"They have an enormous amount [of work] to do to change their true nature, stop a worsening of their assets and change from being state banks into real commercial banks," he told an international seminar in Beijing.

"If we analyse the figures coolly and include the assets from the two banks that were transferred and use the original specifications, then the NPL amounts rose to some extent. This is certainly a matter of great concern."

The CBRC has good reasons to be unhappy. Since its foundation in 2003, it has made the improvement of risk management its top priority. Its chairman, Liu Mingkang, has been constantly on the road at home and abroad, preaching the virtues of good lending practices and corporate governance. He has overseen the drafting of regulations and establishment of a risk-control committee within the banks.

The worse than expected NPL figures are thus a big disappointment. China still has Asia's biggest NPL volume after Japan.

The CBRC figures showed the outstanding amount of NPLs of the 16 major banks at the end of last year had fallen by 394.6 billion yuan from a year earlier but still totalled a staggering 1.71 trillion yuan. The NPL ratio fell from 17.8 per cent at the end of 2003 to 13.2 per cent. The big four state banks' NPLs alone fell from 1.92 trillion yuan to 1.57 trillion yuan, a drop from 20.4 per cent to 15.6 per cent.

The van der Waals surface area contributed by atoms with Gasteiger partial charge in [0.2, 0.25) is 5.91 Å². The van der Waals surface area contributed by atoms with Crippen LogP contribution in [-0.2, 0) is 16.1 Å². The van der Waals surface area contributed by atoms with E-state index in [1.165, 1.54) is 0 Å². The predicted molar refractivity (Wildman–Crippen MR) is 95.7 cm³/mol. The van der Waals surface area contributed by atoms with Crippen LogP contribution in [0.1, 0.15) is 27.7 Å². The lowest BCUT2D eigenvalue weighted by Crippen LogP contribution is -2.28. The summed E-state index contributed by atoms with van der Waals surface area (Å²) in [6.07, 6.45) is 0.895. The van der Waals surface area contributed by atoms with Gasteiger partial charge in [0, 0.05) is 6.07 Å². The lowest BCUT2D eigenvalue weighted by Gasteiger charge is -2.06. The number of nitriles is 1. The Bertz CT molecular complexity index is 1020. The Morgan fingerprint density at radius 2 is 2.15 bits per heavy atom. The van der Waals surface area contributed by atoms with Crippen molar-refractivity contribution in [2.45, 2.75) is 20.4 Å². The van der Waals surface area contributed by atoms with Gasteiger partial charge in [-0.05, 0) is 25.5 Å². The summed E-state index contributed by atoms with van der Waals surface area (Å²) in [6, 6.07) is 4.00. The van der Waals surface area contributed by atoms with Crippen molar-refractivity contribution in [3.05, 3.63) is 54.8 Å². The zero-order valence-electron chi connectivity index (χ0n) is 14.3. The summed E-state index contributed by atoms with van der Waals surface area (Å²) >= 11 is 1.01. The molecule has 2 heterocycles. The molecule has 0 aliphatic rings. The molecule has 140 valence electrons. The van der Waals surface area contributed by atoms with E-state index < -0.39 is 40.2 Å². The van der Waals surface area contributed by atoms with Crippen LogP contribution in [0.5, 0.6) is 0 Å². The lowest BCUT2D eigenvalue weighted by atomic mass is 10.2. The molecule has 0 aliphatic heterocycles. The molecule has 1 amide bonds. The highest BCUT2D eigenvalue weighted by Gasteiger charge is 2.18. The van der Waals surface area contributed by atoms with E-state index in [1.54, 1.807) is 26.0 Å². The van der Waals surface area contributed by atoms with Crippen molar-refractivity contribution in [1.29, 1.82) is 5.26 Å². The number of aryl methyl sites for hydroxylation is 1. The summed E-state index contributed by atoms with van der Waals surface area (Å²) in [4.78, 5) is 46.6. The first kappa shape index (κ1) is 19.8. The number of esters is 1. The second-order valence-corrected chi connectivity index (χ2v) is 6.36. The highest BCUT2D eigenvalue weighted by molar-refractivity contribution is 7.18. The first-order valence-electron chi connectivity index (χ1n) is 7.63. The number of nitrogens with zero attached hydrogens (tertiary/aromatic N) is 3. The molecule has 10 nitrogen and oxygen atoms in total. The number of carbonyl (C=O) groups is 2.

What the CBRC should have added was last year BOC and CCB transferred more than 470 billion yuan in bad assets to their asset management companies (AMCs). In short, the mountain of NPLs would have exceeded two trillion yuan without the transfers.

Some of the braver domestic media said figuratively that the emperor had no clothes.

"This fall in NPLs is in some sense playing with numbers," said an angry commentary in the China Business Post. "In speaking to the public, especially those not in the financial community, we should be frank and transparent."